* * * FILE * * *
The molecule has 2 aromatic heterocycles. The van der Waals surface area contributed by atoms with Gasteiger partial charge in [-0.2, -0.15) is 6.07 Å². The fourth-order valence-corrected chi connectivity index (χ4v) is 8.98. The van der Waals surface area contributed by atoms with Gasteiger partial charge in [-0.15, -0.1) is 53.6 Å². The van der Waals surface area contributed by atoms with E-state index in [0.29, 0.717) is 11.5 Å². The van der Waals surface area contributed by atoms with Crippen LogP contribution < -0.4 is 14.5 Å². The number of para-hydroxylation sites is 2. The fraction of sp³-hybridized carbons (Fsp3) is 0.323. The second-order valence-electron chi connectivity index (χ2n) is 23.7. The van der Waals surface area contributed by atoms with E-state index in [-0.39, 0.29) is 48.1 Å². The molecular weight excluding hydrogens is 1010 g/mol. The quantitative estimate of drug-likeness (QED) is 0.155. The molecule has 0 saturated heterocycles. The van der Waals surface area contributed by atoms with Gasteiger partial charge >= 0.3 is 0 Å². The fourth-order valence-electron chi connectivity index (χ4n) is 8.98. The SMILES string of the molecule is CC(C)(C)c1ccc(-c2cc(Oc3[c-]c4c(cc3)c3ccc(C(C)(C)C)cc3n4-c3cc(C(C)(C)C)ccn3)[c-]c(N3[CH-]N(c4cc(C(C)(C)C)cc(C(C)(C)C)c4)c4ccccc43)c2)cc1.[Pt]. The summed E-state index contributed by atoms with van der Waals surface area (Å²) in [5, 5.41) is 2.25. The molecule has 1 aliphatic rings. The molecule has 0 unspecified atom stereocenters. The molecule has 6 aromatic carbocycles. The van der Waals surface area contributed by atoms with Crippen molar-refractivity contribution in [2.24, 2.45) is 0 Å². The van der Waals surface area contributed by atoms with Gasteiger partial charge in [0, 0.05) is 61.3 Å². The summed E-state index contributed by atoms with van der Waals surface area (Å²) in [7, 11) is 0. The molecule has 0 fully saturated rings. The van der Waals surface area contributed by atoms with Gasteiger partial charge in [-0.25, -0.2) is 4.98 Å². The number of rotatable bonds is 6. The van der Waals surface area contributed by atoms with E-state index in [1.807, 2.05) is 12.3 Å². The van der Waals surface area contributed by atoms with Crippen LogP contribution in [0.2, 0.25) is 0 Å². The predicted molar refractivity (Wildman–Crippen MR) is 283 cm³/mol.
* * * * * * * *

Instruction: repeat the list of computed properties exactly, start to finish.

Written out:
The molecule has 2 aromatic heterocycles. The van der Waals surface area contributed by atoms with Gasteiger partial charge in [-0.2, -0.15) is 6.07 Å². The fourth-order valence-corrected chi connectivity index (χ4v) is 8.98. The van der Waals surface area contributed by atoms with Gasteiger partial charge in [-0.15, -0.1) is 53.6 Å². The van der Waals surface area contributed by atoms with E-state index in [0.29, 0.717) is 11.5 Å². The van der Waals surface area contributed by atoms with Crippen LogP contribution < -0.4 is 14.5 Å². The number of para-hydroxylation sites is 2. The fraction of sp³-hybridized carbons (Fsp3) is 0.323. The second-order valence-electron chi connectivity index (χ2n) is 23.7. The van der Waals surface area contributed by atoms with E-state index in [-0.39, 0.29) is 48.1 Å². The molecular weight excluding hydrogens is 1010 g/mol. The quantitative estimate of drug-likeness (QED) is 0.155. The molecule has 0 saturated heterocycles. The van der Waals surface area contributed by atoms with Gasteiger partial charge >= 0.3 is 0 Å². The fourth-order valence-electron chi connectivity index (χ4n) is 8.98. The SMILES string of the molecule is CC(C)(C)c1ccc(-c2cc(Oc3[c-]c4c(cc3)c3ccc(C(C)(C)C)cc3n4-c3cc(C(C)(C)C)ccn3)[c-]c(N3[CH-]N(c4cc(C(C)(C)C)cc(C(C)(C)C)c4)c4ccccc43)c2)cc1.[Pt]. The summed E-state index contributed by atoms with van der Waals surface area (Å²) in [5, 5.41) is 2.25. The molecule has 1 aliphatic rings. The molecule has 0 unspecified atom stereocenters. The molecule has 6 aromatic carbocycles. The van der Waals surface area contributed by atoms with Crippen molar-refractivity contribution in [2.24, 2.45) is 0 Å². The van der Waals surface area contributed by atoms with Gasteiger partial charge in [0, 0.05) is 61.3 Å². The summed E-state index contributed by atoms with van der Waals surface area (Å²) in [7, 11) is 0. The molecule has 0 fully saturated rings. The van der Waals surface area contributed by atoms with Gasteiger partial charge in [-0.25, -0.2) is 4.98 Å². The number of rotatable bonds is 6. The van der Waals surface area contributed by atoms with E-state index in [1.807, 2.05) is 12.3 Å². The van der Waals surface area contributed by atoms with Crippen LogP contribution in [0.2, 0.25) is 0 Å². The predicted molar refractivity (Wildman–Crippen MR) is 283 cm³/mol.